please phone only when essential
Working with your GP
There are many good General Practitioners in Christchurch if you need to find a GP.
If you are no longer a young person, then it definitely makes sense to at least register with a GP (if you haven’t already) and have regular checks for blood pressure, blood cholesterol, bone density, etc.
If you have recently moved to Christchurch, and are looking for a doctor, try:
If you are a person in relatively good health who is actively engaged in their own wellbeing and proactive in their own health-care, perhaps seeking to minimize pharmaceutical medicine (or at least avoid it for as long as possible) then you might prefer to work with a more holistic doctor or health care practitioner. The important thing is to be happy with your doctor and be able to communicate easily with them, and feel satisfied that they are listening to you, and your needs.
All GP’s are trained thoroughly in modern western pharmaceutical medicine — yet some GP’s have in addition other interests and have trained in other disciplines (e.g. nutrition, homeopathy, acupuncture, etc). I’m still finding out (from my patients) who all these GP’s are in the South Island, and I’m sure that there are many excellent open-minded GP’s out there.
Although this list is by no means exclusive (please send me more names and information if you have it) for more ‘holistic’ doctors, you might like to try:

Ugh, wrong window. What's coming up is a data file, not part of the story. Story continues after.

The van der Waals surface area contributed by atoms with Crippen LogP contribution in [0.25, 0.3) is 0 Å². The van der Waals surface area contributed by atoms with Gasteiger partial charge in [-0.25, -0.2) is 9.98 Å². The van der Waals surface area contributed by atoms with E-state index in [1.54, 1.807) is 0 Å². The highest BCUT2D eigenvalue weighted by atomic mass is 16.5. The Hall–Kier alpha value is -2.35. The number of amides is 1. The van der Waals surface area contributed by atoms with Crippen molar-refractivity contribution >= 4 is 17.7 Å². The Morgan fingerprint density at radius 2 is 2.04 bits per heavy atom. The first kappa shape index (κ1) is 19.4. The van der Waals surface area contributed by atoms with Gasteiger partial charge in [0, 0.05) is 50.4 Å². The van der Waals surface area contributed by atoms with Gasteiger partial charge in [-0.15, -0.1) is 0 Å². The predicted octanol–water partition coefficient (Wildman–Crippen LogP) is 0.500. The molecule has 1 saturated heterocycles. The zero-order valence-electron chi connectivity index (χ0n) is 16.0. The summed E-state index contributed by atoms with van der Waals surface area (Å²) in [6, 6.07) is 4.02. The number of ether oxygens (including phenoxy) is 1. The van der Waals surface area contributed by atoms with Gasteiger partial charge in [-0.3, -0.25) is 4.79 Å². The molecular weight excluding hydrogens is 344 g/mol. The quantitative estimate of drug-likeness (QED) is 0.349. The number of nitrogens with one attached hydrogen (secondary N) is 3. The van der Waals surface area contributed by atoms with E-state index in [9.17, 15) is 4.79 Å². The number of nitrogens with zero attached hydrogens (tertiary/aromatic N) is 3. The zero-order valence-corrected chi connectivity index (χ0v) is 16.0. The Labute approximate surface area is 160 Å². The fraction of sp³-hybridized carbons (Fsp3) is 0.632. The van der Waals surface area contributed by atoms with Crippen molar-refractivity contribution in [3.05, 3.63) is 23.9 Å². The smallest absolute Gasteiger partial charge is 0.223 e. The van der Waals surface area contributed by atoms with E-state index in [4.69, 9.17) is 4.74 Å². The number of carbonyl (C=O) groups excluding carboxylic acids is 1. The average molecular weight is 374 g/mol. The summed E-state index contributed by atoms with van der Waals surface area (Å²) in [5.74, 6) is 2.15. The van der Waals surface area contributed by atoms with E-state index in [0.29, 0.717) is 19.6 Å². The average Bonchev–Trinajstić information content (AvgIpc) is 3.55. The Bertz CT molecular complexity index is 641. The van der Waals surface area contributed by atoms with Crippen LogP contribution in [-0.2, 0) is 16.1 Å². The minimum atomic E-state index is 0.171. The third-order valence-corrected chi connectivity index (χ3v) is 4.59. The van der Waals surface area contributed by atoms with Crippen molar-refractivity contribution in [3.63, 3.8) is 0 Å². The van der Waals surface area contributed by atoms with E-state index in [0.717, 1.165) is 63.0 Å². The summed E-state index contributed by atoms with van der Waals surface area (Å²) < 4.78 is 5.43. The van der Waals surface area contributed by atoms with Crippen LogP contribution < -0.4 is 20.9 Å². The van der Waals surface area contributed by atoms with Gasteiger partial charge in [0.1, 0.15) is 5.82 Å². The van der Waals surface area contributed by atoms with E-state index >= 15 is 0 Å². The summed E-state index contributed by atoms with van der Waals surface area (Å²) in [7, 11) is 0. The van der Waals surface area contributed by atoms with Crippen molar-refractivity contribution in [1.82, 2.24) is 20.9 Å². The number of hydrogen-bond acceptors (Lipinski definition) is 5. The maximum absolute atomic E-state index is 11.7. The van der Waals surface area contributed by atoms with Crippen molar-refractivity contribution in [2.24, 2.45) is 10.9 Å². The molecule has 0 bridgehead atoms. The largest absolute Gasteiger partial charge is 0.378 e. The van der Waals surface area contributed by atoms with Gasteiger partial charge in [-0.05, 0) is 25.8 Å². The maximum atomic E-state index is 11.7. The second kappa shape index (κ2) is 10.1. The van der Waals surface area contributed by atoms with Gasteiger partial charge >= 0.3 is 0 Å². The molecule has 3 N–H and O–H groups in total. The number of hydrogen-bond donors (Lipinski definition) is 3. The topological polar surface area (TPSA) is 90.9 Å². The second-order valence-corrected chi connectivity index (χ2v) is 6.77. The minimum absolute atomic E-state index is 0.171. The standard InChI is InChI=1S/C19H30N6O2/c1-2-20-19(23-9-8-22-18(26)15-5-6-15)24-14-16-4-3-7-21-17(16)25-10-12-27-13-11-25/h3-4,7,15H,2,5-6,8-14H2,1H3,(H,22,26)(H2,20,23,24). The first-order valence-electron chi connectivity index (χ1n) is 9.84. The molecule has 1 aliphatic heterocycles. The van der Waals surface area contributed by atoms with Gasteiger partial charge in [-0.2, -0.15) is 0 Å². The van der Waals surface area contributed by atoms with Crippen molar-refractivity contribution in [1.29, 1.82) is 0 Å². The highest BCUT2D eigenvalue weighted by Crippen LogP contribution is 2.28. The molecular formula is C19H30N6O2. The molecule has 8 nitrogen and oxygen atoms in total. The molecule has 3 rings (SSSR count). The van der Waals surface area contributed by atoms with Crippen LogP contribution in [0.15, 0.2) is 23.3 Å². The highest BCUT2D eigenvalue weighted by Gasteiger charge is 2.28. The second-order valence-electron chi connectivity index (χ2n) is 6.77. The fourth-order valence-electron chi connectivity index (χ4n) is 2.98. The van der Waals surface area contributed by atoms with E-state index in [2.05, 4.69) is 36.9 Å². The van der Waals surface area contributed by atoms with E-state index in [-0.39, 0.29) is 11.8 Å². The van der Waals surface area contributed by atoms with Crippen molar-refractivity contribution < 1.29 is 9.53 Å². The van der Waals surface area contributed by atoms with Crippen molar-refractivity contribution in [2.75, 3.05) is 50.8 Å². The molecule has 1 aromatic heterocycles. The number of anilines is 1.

No change of prescribed medication should ever be made, without first consulting your GP.
It also makes sense to tell your GP about any other ‘holistic’ practitioners you might also be seeing (e.g. herbalists, naturopaths, acupuncturists, osteopaths, etc) and any ‘natural’ remedies that you might be taking. There can be herb-drug interactions between herbs and any prescribed medication, so both your GP (and herbalist, if you have one) should know everything that you are taking (or planning to take).
You can request that your medical center post or fax copies of all your medical notes (X-ray reports, MRIs, blood test results, etc) to your holistic practitioner.
This is in your own best interests, and all medical centers will comply with this request, but it must come from you. This will help your Health practitioner make a thorough, complete, accurate and up to date case-history, and know the medications you are currently taking.
WINZ funding for complementary therapies may be available to those on a low income. Talk to your GP. Your GP will have to sign the forms.
If you are on a low income (or have a disability) then it is possible to apply for WINZ funding, to reimburse complementary treatment (e.g. homeopathy, osteopathy, etc). The best person to talk to about this is again your GP. They will have to sign the forms — and will know from your medical history the reasons why you need a ‘complementary’ course of treatment (in addition to your prescribed medication).
Anecdotal stories from my own patients about this suggest that some GP’s are more positive and helpful than others in recommending more complementary/holistic therapies. You can always consider changing your GP if you’re not happy with them.
christchurch osteopathy acupuncture
mike inman osteopath